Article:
Today -11 hours from home at the British Museum (Kayla Kuʻualoha Annen, Hawaiʻi, ITP 2023)

Written by Kayla Kuʻualoha Annen, Ethnology Collection Manager, Bishop Museum ( Hawaiʻi, ITP 2023)

Aloha. My name is Kayla Kuʻualoha Annen and I’m the Ethnology Collection Manager at The Bishop Museum in Honolulu Hawaiʻi. My work at Bishop Museum involves the care and preservation of material culture from Hawaiʻi and Oceania. I’m beyond thrilled to be a part of the ITP Fellowship this year!

Kayla pictured in the conservatory at the Horniman Museum

Since arriving in London, our programme has been packed with meaningful experiences that have provided me with a greater view of collections care, curatorial work, and a view into how the many departments across The British Museum work together to create genuine experiences for their visitors and surrounding institutions. I’m amazed at the capacity The British Museum has to execute large projects and exhibits across the UK. One talk that stands out to me was by Maria Bojanowska, Head of National Programs, who works with a multitude of people and departments to create traveling exhibits. She shared her internal process with us and the management of time and expectations across the museum. It has provided me with insight on how to manage larger projects at my home institution.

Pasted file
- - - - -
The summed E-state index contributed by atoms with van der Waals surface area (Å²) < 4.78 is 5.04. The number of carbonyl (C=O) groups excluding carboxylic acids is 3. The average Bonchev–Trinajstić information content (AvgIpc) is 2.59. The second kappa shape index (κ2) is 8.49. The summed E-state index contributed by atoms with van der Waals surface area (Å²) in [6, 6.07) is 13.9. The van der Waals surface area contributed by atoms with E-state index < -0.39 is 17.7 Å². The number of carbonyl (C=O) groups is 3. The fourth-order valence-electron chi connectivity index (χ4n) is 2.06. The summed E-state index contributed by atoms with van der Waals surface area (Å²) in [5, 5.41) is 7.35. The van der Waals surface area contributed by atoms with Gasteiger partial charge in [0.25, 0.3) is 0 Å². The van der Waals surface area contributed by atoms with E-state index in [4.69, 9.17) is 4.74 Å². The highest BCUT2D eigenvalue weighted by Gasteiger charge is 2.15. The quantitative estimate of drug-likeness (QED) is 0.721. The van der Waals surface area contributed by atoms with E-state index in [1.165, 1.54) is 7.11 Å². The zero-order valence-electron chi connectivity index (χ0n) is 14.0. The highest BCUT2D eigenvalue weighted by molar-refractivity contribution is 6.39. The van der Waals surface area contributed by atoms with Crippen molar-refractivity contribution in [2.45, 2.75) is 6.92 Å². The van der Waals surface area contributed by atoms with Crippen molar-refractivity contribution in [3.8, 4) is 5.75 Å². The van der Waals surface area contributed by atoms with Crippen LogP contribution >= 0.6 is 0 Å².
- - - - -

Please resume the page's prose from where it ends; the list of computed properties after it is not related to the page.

As a Collections Manager, I’m fascinated by the path museum objects take to arrive at an institution and the stories they tell about the social and political climates they were created in. During a trip to The British Museum stores with Alice Christophe and Frøya Crabtree from the department of Africa, Oceania, and the Americas, I had the opportunity to see beautiful works from Hawaiʻi. These works also tell many stories about growth, influence, devastation and gifting in the Hawaiian Islands. One collection piece that drew my attention was an ʻahuʻula (feather cape, Oc1903,0620.1). This ʻahuʻula has been immaculately cared for. It displays a combination of feathers from three types of birds, ʻiʻiwi (drepanis coccinea), ʻōʻō (moho nobilis), and moa (gallus gallus). The colors are luminous and I was enthralled at how it looks like a contemporary piece of art.

This past week I had the chance to meet with the Conservation Department and witness how they work collaboratively to create conservation plans for collections. They were gracious enough to advise me on creating storage for a collection piece at my own museum, a historically important featherwork from Hawaiʻi we refer to as Līloa’s Kāʻei (Bishop Museum 1910.018.001). It was amazing to observe how these professionals share their expertise and explore ideas to agree solutions to complex problems. I now feel prepared to move forward in creating safer storage for the kāʻei when I return home.

The kāʻei at the Bishop Museum.

Amongst the learning and experiences, I’ve had so far, the most rewarding has been getting to know the other fellows in the programme and exploring London together. I’m beyond grateful to have the privilege to learn about and from this dynamic group of museum professionals from around the world. I look forward to having these colleagues as thought partners in the future.

The 2023 ITP cohort at the Horniman Museum.